Fri. Mar 1st, 2024

Redacting a document creates a 'mystery,' says expert | Public inquiry into foreign interference

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According to Pierre Trudel, professor of law at the University of Montreal, this “black box effect” can affect public confidence in institutions.

The Canadian Press

The public and media face a “black box effect” when the government cites reasons such as national security to justify its decision to keep information secret, according to an expert heard by the Committee on Foreign Interference on Tuesday .

The black box effect is essentially an effect by which the public finds itself kept in ignorance, said law professor at the University of Montreal Pierre Trudel.

For example, when a document is not made public for reasons of national security, according to him, the public and the media are faced with a mystery.

He often does not know what it is about, what it is about, what it is about, why the information cannot be disclosed and therefore it gives the x27;impression that we must take his word for, continued the head of the Center for Research in Public Law.

A counterweight to this black box effect is necessary, in his opinion, otherwise trust in institutions risks being undermined.

The public may consider that the temptation may be great for a public decision-maker to invoke the exception […] to hide situations or facts which do not fall under this exception, but would aim, for example, to hide an awkwardness.

A quote from Pierre Trudel, professor of law at the University of Montreal

Public inquiry into foreign interference

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Mr. Trudel believes that the Canadian judicial system is empowered to exercise a check and balance when it is called upon to certify, with complete impartiality, that the disclosure of documents truly risks harming national security.

We have judges who have the independence, impartiality and rigor to attest and reassure the public about the existence and reality of the reasons why certain types of matters must be withheld from the public. information, said the expert.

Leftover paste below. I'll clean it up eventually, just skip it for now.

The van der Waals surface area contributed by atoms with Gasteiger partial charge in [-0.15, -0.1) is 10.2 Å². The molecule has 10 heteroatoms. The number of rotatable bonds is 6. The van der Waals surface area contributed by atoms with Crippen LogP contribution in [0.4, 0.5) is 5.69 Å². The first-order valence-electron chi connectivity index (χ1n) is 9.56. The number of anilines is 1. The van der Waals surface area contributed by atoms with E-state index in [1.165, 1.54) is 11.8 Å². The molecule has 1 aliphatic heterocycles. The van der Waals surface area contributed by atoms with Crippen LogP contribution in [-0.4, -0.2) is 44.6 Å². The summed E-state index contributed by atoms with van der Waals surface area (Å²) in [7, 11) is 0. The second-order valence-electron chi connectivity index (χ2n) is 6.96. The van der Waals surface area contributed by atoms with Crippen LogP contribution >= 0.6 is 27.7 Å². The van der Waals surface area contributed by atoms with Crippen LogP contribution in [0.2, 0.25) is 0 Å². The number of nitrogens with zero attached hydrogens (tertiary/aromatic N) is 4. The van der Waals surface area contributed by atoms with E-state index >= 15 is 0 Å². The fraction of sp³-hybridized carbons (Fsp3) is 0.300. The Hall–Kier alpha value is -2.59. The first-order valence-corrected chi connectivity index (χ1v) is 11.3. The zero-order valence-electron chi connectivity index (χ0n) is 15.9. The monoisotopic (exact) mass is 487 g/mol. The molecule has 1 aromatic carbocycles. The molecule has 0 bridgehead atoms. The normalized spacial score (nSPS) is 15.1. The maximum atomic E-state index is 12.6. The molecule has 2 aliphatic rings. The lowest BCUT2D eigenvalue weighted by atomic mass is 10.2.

In his eyes, Judge Marie-Josée Hogue, who chairs the work of the commission on x27;foreign interference, is well placed to exercise this counterbalance.

Everything indicates that she will be confronted with this question during her mandate, given the quantity of information protected by the seal of confidentiality which must be examined by the commission.

One ​​of the lawyers on Ms. Hogue's team said Monday that about 80% of the documents received by the commission are classified. Of these, 80% have the highest protection ratings, meaning they are considered top secret or higher.

Since she was appointed to head this public and independent inquiry, Commissioner Hogue has insisted on her desire to maximize the amount of information that can be revealed to the public.

Commission lawyer Gordon Cameron clarified that the latter will have the option of pleading with the government that, in certain cases, the disclosure of information classified would not harm national security.

In the event of a disagreement between the commission and Ottawa, the Federal Court could have to decide on the disclosure, or not, of information.

Another expert who testified Tuesday, Michael Nesbitt, argued that the commission will need to apply pressure to get the full picture and to share as much #x27;information possible.

Commissions of inquiry are set up for important subjects only and are often […] #x27;one of only a few sources of transparency and therefore accountability, so they must have the will to push on behalf of all of us, said the professor at the University of Calgary.

Ms. Hogue must submit a first report no later than May 3. The final report is expected by December 2024.

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